energy [r]evolution A SUSTAINABLE CHINA ENERGY OUTLOOK by Greenpeace

Two scenarios up to the year 2050 are outlined in this report. The reference scenario is based on the business as usual scenario published by the International Energy Agency in World Energy Outlook 2004, extrapolated forward from 2030 Compared to the 2004 IEA projections, the new World Energy Outlook 2006 assumes a slightly higher average annual growth rate of world GDP of 3 4%, instead of 3 2%, for the 2004-2030 time horizon. At the same time, WEO 2006 expects final energy consumption in 2030 to be 4% higher than in WEO 2004. A sensitivity analysis on the impact of economic growth on energy demand under the Energy [R]evolution Scenario shows that an increase of average world GDP of 0 1% (over the time period 2003-2050) leads to an increase in final energy demand of about 0 2%.

The Energy [R]evolution Scenario has a target for the reduction of worldwide emissions by 50% below 1990 levels by 2050, with per capita carbon dioxide emissions reduced to less than 1 3 tonnes per year in order for the increase in global temperature to remain under +2°C. A second objective is to show that this is even possible with the global phasing out of nuclear energy. To achieve these targets, the scenario is characterised by significant efforts to fully exploit the large potential for energy efficiency. At the same time, cost-effective renewable energy sources are accessed for both heat and electricity generation, as well as the production of biofuels.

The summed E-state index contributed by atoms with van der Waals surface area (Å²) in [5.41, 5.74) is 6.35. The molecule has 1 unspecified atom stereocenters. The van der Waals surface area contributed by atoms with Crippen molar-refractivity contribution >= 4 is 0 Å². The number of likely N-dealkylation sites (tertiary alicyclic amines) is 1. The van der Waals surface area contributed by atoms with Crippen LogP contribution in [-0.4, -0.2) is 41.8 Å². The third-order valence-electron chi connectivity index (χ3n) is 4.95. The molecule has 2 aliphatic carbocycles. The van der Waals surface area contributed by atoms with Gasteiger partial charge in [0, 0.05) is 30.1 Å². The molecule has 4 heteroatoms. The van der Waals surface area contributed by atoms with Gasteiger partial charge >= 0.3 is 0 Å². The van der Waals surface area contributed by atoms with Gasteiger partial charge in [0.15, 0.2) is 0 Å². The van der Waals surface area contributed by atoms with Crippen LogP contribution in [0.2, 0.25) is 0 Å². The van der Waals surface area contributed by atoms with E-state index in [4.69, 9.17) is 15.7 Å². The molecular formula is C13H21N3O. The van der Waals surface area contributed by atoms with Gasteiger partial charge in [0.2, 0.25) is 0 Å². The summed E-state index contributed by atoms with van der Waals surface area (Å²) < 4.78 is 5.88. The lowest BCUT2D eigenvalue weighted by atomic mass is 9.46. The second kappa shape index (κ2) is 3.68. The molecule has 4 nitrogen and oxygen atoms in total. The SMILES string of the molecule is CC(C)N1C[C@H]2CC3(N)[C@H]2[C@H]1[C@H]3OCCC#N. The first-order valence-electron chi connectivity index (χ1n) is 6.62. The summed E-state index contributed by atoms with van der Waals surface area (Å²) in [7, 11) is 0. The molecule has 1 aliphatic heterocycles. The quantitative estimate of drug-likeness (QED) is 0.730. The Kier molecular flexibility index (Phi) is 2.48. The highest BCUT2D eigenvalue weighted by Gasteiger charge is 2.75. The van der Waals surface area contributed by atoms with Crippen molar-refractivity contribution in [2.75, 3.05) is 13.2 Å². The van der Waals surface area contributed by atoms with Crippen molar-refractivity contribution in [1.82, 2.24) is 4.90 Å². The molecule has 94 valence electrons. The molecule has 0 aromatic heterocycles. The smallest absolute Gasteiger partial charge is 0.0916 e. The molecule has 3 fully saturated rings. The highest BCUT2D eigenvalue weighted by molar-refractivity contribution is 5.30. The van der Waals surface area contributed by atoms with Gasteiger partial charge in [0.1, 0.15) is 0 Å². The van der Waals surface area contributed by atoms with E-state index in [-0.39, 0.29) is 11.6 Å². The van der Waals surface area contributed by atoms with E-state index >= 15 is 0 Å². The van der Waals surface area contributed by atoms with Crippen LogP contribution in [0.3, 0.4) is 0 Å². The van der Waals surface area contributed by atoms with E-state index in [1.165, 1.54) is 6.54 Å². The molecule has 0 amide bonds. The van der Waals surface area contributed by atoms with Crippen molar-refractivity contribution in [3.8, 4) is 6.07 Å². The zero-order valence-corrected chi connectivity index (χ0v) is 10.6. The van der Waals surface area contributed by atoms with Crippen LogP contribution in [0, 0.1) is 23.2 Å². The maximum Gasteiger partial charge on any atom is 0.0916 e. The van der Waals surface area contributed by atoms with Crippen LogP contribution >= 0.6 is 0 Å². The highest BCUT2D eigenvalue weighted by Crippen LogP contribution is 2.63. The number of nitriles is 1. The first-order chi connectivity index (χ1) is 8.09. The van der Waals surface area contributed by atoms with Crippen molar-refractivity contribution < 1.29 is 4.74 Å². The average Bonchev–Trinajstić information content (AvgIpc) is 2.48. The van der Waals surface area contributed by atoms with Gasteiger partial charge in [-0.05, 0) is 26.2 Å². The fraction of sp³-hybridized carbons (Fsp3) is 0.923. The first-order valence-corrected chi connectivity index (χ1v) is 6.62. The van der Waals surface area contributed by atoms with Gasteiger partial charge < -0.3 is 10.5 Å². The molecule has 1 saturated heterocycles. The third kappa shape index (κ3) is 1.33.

Today, renewable energy sources account for 13% of the world’s primary energy demand iomass, which is mainly used for heating, is the largest renewable source. The share of renewable energy in electricity generation is 18%, whilst the contribution of renewables to heat supply is around 26% About 80% of primary energy supply still comes from fossil fuels, and the remaining 7% from nuclear power.

The Energy [R]evolution Scenario describes a development pathway which transforms the present situation into a sustainable energy supply.

The development of the future energy demand from China is determined by three key factors:
-Population development: the number of people consuming energy or using energy services.
-Economic development, for which Gross Domestic Product (GDP) is the most commonly used indicator. In general, an increase in GDP triggers an increase in energy demand.
-Energy intensity: how much energy is required to produce a unit of GDP.


Posted by etienne mares / 11.3 years ago / 3404 hits